China soon is expected to reduce the number of business sectors that are barred from receiving foreign investment.
Vice Premier Wang Yang said Monday that China would submit the "new negative" list next week, but just how many sectors will open up remains uncertain.
The issue is a focus among top U.S. and Chinese officials at the "Strategic and Economic Dialogue" talks in Beijing this week. Washington has pushed Beijing to reduce the number of investment areas that are reserved for local businesses.
China's Vice Premier Wang Yang speaks during the Economic Dialogue of the 8th round of U.S.-China Strategic and Economic Dialogues in Beijing June 6, 2016.
China failed to keep its self imposed deadline for releasing the list last March. That caused disappointment among U.S. dialogue participants who felt such delays could affect the negotiations for a broader business investment treaty between the two countries, which President Barack Obama and Chinese President Xi Jinping agreed to pursue last September.
Chinese leaders including Premier Li Keqing have repeatedly indicated that the negative list would only keep a few sensitive sectors off-limits. But the recent economic slowdown in China may have led authorities there to delay its release to protect local industries as long as possible, analysts said.
"This may be a small step in the right direction," Julian Evans-Pritchard, China Economist at Capital Economics told VOA. "China is more willing to cooperate in the economic field than it is in the political sphere. But trade and investment issues are also used as bargaining chips in overall negotiations. So we will have to see how it turns out."
China's President opened the bilateral talks on Monday exuding hopes of reaching a strong investment agreement. "We must make our best efforts to achieve a mutually beneficial China-U.S. investment agreement at an early date and create new bright spots in bilateral economic and trade cooperation," Xi said.
Chinese President Xi Jingping speaks during the opening session of the US - China Strategic and Economic Dialogues at Diaoyutai State Guesthouse in Beijing, June 6, 2016.
However the fact that officials are waiting for the end of the dialogue to announce the list makes some observers pessimistic.Scott Kennedy, Deputy Director, Freeman Chair in China Studies at the Center for Strategic & International Studies, said the meeting is a moment when US and Chinese officials are focusing on the relationship and it is disappointing that China did not provide it in advance. "It makes one wonder how important the S&ED meeting is to China’s leadership."
Jack Lew's worries
Apart from China's restrictive investment laws, there are also U.S. concerns over China's industrial overcapacity, in which businesses sell products such as steel at below-market rates. In his remarks at Monday’s opening ceremony, U.S. Treasury Secretary Jack Lew said the practice puts tremendous pressure on the global economy.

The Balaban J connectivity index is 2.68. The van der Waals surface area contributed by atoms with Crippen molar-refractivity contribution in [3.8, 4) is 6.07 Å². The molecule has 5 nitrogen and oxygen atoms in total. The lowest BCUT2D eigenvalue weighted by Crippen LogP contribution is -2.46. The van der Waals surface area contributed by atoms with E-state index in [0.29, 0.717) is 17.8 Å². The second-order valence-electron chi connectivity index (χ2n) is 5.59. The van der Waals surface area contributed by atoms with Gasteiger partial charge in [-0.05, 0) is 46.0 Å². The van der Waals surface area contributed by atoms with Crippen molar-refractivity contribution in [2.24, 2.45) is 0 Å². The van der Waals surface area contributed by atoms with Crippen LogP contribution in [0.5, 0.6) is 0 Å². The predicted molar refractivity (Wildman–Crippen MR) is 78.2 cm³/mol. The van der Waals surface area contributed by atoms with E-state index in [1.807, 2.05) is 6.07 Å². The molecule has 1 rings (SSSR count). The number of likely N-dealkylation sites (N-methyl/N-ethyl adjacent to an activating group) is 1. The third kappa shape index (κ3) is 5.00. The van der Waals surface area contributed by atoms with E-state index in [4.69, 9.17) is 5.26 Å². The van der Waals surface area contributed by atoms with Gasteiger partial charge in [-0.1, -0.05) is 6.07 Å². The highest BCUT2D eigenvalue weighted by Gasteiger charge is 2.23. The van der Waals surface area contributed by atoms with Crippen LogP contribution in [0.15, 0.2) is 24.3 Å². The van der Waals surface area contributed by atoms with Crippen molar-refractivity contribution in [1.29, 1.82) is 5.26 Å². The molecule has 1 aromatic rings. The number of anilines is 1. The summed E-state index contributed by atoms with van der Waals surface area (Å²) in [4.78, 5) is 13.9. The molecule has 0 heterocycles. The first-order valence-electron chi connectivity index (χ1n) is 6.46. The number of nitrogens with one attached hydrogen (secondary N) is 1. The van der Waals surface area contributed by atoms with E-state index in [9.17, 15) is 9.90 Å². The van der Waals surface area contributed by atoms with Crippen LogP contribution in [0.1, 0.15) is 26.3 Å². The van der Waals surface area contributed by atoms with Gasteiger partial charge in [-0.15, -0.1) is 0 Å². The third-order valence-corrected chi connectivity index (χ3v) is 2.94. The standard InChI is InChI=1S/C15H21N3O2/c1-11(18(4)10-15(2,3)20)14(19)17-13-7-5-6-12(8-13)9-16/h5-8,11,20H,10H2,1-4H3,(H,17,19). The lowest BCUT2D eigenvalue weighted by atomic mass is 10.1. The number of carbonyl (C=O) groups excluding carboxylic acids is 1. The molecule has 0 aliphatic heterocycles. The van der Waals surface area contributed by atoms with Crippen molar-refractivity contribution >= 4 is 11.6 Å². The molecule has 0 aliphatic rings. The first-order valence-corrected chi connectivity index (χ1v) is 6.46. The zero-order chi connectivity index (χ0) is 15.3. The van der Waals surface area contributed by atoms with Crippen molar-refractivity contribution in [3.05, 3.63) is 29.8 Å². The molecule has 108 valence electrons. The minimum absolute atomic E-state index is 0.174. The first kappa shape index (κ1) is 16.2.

"Excess capacity has a distorting and damaging effect on global markets. Implementing policies to substantially reduce production in a range of sectors suffering from overcapacity, including steel and aluminum, is critical to the function and stability of international markets," he said.
Although the U.S. is looking at the problem of Chinese industrial overcapacity from the standpoint of the global economy, observers say Beijing looks at those industries as important for providing jobs.
China's President Xi Jinping (R) meets with U.S. Secretary of State John Kerry and U.S. Treasury Secretary Jack Lew (L) during the joint opening ceremony of the 8th round of U.S.-China Strategic and Economic Dialogues and the 7th round of U.S.-China High-
For example, analysts believe more than 25 million people are employed in China's energy sector, likely many more workers than the sector actually needs. Although reforming such industrial sectors is essential to make them more efficient and competitive, Beijing is worried that would result in layoffs, leading to higher unemployment and social unrest.
U.S. businesses are skeptical about China's promise to open up more to foreign investment. Past experience has shown that local governments often delay implementation of a new list or create administrative bottlenecks to delay opening up sectors even after the central government announces reforms.
"There is a growing distrust about China's desire to open up investment sectors. The Shanghai Free Trade Zone promised to encourage foreign investors in a wide range of new sectors. But foreign businesses are complaining that they are not getting adequate market access," economist Evans-Pritchard said.
China might consider relaxing investment controls in pharmaceuticals, hospitality and some other service sectors, which do not suffer from overcapacity. But Beijing will continue to keep telecommunications, heavy industry and traditional industries far from the reach of foreign investors, he said.
China's technology thirst
At the same time, China feels the need to attract more investments and infuse new technologies to upgrade its industrial sector and enhance the quality of its exports.The government has also committed itself to creating an "innovative society" by encouraging infusion of new technologies across the board. China still has a weak research and development base despite its high industrial growth, and depends heavily on either imports or imitation of foreign technology.
Bringing in more foreign technologies is possible only if China opens up new investment sectors, which is why it is ready to cautiously open up a few sectors, analysts said.